Infantile colic, often referred to simply as colic, is defined as excessive crying in an otherwise healthy infant. The exact cause of this is often unknown, although there are some common culprits. While there are several suggestions for dealing with colic, a large amount of patience and love is often the only thing that parents and caregivers can offer their baby; infantile colic will eventually pass on its own.
The term infantile colic describes excessive, non-stop crying beginning at around the same time every day and lasting for at least three hours; this occurs at least three times per week. This is not to be confused with the typical late afternoon crankiness most newborns experience; babies suffering from colic are often inconsolable. This condition usually presents when a newborn is two weeks old and can last until they are six months old, although many outgrow this stage at four months. Babies with colic will often spit up frequently after feeding more often than average, be extremely gassy, or have a hard stomach.
The reasons for infantile colic vary, and often there is no discernible cause for the crying. Some doctors theorize that the baby's digestive tract is not yet mature or the nervous system is not fully developed. The colic may be caused by an allergic reaction to the child's formula or to a food in the mother's diet. It can also be caused by the baby taking in too much air when eating from a bottle.
Parents of a baby with colic are often advised to burp the child more often, at least once during a feeding, and once afterward; this can help if the colic is caused by the baby swallowing too much air while eating. A formula-fed baby may have an allergy to the protein found in cow's milk, which is the base for many infant formulas; switching brands to a gentler formula other than one made from cow's milk and not iron fortified may help. If the baby is breastfed, he or she may be reacting to something in the mother's diet that is passing into the breast milk.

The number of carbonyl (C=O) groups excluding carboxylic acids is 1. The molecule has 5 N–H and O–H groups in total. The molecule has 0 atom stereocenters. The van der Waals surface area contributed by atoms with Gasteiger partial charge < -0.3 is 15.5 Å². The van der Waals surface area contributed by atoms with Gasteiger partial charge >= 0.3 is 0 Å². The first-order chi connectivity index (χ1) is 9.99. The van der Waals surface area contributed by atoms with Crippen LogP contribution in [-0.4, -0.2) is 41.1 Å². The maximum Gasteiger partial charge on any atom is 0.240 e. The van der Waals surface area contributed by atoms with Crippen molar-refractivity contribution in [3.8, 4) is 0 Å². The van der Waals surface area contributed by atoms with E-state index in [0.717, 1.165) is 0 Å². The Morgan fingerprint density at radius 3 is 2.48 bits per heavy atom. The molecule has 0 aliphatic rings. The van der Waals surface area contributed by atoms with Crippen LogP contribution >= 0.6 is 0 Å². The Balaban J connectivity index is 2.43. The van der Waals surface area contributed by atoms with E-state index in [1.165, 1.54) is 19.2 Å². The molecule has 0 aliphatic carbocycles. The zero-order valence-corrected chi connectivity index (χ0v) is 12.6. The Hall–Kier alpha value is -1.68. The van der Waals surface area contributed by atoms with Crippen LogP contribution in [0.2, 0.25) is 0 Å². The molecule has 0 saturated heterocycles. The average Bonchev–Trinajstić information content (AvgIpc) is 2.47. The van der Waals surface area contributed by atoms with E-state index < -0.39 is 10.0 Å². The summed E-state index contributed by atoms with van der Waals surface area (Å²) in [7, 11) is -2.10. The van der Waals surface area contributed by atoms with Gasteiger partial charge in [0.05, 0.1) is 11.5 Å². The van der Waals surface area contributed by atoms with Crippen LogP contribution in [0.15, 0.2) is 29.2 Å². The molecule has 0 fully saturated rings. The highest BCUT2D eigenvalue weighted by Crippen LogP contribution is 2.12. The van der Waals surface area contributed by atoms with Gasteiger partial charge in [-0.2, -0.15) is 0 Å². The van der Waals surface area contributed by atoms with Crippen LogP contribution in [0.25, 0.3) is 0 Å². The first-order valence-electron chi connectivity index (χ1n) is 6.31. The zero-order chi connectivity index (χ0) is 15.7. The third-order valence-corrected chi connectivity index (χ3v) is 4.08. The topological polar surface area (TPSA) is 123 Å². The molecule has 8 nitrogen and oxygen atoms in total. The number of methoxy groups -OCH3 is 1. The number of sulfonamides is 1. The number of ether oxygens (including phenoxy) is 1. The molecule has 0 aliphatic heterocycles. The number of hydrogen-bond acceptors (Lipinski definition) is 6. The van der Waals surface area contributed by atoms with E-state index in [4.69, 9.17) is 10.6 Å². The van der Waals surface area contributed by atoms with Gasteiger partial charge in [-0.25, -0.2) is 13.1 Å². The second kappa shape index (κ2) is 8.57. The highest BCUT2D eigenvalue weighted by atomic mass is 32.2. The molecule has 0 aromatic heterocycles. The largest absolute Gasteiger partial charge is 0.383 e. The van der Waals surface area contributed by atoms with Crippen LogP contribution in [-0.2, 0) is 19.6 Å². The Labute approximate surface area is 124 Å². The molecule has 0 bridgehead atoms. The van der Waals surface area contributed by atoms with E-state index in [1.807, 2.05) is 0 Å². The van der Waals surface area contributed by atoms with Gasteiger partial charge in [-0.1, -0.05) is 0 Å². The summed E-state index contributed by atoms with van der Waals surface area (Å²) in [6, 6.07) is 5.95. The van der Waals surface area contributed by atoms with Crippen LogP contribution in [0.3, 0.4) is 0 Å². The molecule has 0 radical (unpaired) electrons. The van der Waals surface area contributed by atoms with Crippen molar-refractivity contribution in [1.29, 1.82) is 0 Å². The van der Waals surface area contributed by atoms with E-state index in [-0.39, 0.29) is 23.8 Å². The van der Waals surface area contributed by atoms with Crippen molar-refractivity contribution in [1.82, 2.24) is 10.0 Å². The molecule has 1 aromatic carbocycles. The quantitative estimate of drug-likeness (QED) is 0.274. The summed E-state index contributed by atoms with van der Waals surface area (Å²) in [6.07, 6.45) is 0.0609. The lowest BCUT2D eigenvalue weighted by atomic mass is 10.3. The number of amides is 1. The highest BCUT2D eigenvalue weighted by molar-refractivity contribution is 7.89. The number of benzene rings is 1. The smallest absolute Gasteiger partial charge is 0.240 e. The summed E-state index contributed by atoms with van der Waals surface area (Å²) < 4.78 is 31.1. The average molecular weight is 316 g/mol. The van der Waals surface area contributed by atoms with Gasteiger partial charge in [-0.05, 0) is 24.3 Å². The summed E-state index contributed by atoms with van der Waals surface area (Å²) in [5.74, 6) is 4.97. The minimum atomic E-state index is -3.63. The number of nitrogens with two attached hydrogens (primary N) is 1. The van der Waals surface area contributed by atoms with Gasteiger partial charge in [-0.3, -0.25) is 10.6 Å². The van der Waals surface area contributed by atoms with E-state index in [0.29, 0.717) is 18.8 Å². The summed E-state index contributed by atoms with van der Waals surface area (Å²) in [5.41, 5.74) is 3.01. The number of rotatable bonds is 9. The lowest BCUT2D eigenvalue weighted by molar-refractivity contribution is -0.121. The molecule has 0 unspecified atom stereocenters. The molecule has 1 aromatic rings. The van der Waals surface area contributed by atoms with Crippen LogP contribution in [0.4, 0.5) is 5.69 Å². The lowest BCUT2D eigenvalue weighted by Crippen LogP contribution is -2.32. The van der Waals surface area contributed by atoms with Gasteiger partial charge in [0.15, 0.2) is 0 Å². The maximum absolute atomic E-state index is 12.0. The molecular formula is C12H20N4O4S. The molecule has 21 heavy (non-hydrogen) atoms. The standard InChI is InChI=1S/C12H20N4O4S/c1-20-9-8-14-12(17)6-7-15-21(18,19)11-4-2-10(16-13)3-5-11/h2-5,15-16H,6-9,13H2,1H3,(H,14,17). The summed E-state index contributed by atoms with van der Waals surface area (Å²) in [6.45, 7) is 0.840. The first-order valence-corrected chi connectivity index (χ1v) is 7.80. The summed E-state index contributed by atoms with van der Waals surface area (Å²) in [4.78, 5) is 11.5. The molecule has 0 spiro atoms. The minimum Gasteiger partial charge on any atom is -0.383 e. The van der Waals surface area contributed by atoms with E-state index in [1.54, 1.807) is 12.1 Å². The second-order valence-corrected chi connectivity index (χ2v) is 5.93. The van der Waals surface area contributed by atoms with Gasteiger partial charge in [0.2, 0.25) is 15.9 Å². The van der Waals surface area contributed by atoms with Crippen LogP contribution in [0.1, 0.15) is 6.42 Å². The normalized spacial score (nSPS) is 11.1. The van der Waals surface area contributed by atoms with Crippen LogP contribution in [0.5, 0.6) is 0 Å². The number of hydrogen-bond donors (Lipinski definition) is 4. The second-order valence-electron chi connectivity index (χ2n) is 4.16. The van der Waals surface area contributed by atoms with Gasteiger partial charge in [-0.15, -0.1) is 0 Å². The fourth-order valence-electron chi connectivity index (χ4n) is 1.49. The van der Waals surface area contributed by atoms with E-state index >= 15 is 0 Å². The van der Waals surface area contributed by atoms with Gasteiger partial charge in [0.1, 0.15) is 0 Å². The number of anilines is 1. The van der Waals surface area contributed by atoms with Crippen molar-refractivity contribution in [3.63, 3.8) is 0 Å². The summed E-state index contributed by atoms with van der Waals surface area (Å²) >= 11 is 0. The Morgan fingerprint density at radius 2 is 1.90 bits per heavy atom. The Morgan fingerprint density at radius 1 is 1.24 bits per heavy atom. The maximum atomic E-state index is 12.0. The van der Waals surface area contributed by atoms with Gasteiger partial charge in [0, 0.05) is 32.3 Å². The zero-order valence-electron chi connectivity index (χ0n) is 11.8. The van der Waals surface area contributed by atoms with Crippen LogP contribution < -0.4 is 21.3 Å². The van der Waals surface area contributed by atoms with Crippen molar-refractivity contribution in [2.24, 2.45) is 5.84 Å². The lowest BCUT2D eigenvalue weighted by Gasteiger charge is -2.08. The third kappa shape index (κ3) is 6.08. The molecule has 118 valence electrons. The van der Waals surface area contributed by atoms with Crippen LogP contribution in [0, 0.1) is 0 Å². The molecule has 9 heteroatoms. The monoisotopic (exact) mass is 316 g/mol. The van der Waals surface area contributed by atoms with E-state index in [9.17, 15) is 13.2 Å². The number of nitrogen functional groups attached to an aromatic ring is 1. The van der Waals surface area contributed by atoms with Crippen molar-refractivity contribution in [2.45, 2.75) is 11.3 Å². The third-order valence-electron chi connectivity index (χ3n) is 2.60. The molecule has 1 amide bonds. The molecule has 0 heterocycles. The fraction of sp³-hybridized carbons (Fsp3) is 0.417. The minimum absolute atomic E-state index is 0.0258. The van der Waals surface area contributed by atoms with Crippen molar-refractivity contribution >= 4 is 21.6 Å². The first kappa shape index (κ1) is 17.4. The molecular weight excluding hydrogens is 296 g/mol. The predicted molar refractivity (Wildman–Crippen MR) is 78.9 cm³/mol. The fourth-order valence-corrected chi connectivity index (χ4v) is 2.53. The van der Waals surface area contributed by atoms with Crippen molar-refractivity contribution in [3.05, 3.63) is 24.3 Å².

Breastfeeding mothers are often advised to begin an elimination diet to rule out the usual culprits of colic. These include cow's milk, broccoli, citrus fruit, and spicy foods. If the mother's diet is the cause, the colic should subside one the offending food is eliminated; breast milk itself is almost never the problem. Breast milk is digested much more easily than formula, and switching from breast milk to formula without first trying the elimination diet may make infantile colic worse.
While changing feeding practices may help treat colic, it may not make any difference. Parents should do their best to calm a colicky baby while still taking breaks for themselves as needed. Swaddling, gently massaging the baby's stomach, and rocking the baby while the newborn is facing the floor with its abdomen supported by the parent's arm can be helpful. If gas is believed to be the problem, there are drops meant for infants available at most drugstores; while these are not a guaranteed treatment, they may help.
Infantile colic can be extremely stressful, especially when coupled with the often erratic sleeping of a newborn. Parents should utilize all of the support available to them, whether by trusted friends or family, to take short breaks from parenting. If a parent is beginning to feel frustrated with the baby, it is almost always best to put the child in a safe location and go to another room to regain composure; patience is key in dealing with colic. Discussing the issue with the child's pediatrician is also advised.